Mississippi has, on average, about 250 farm vehicle collisions with automobiles on state highways each year, according to Herb Willcutt, Extension agricultural engineer and safety coordinator at Mississippi State University in Starkville, Miss.
“In 1997, two people died in accidents involving farm machinery on Mississippi's public roads. Another 82 people were injured in these accidents that year and an additional 174 accidents involving property damage alone were reported,” he says. “In 2000 the numbers were down slightly with 75 accidents between farm machinery and automobiles resulting in trips to the hospital and 148 accidents resulting in property damage.”
Nationally, the number of accidents involving farm machinery and automobiles exceeds 23,000 annually, with an estimated 140 people killed each year in these accidents.
“Visibility is the key to roadway safety,” Willcutt says. “Using flashing lights, turn signals, slow-moving-vehicle (SMV) emblems, reflectors and reflective tape on farm machinery can all reduce collisions with highway traffic. The best advice, though, is still to move farm equipment, including cotton trailers and grain carts, during daylight hours when traffic is light and always have an escort following with flashing lights.”
Willcutt recommends growers follow the Department of Transportation's (DOT) guidelines for using reflective tapes. Orange signifies slow moving farm equipment, and red and white signifies highway trucks and trailers, he says.
Cleaning or replacing slow-moving-vehicle emblems is another quick and inexpensive step he recommends for improving tractor travel safety. Other safety steps you can take include making sure all flashers and lights are working, avoiding travel on main roads during busy travel times, travel at safe speeds, and make sure your brakes are adjusted to apply braking power evenly.
If equipment is attached to your tractor, make sure it does not block the view of the slow-moving-vehicle emblems.
“Although there is currently no requirement for lights on cotton trailers in Mississippi, it would be very advisable to have battery- or truck-powered lights and a slow-moving-vehicle emblem on the back of all trailers and grain carts. At the very minimum, cotton trailers and grain carts should be equipped with reflectors,” Willcutt says.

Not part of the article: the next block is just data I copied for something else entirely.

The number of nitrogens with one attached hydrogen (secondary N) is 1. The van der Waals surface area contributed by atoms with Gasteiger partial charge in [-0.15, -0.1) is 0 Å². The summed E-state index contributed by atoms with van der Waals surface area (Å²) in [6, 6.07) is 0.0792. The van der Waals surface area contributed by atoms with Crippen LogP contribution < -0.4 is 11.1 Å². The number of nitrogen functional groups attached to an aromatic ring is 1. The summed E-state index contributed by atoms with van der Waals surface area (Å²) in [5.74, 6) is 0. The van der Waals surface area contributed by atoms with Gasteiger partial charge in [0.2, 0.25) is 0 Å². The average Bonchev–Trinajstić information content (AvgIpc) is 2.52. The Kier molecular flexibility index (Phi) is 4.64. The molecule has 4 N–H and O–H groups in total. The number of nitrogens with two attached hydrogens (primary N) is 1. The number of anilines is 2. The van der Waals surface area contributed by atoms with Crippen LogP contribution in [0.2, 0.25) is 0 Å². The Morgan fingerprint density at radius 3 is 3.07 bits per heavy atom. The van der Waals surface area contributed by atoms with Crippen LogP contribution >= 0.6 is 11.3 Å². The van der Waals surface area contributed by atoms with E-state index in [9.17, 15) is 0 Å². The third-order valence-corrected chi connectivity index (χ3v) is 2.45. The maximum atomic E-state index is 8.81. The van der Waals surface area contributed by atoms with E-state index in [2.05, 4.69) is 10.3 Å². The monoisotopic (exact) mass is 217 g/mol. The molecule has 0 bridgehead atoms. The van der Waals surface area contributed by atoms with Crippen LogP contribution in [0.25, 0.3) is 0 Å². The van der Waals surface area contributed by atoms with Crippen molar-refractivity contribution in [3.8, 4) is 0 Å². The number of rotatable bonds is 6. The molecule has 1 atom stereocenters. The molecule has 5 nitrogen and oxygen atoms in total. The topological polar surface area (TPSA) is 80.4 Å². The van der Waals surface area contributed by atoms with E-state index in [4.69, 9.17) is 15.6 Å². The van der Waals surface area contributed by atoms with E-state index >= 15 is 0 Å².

Another often forgotten hazard on public roads is electrical wires. “Overhead power lines and other obstructions pose the obvious hazards of electrocution, fire and damaged equipment. And, although cotton harvesting equipment keeps getting taller, the newer models are equipped with provisions to lower the machinery in order to clear these obstacles.”
Just in case of an accident, Willcutt says farmers should maintain and periodically check fire extinguishers in every piece of farm machinery they own. He recommends a minimum 10-pound ABC-type of fire extinguisher installed on the machine where it is the most accessible.
Being safe doesn't end once you've returned home or back to the farm shop. Willcutt says farm machinery should always be parked away from human and automotive traffic, or in a secured compound. “Lower all raised components to their lowest position, set brakes or transmission to park, stop the engine, take the key, and lock the cab,” he says. “Children love to play on equipment mocking dad by pulling levers and pretending to operate the equipment, with sometimes fatal consequences.”
“You can often avoid farm-related accidents if you are alert, recognize the conditions you are operating equipment under and are very careful,” Willcutt says. “Some work can be monotonous and fatiguing, but not paying attention to your work can lead to accidents. Always realize that an arm, a leg, or even a life can be lost if you are not careful.”
Agriculture accidents, overall, result in deaths more frequently that any other industry including mining and construction.
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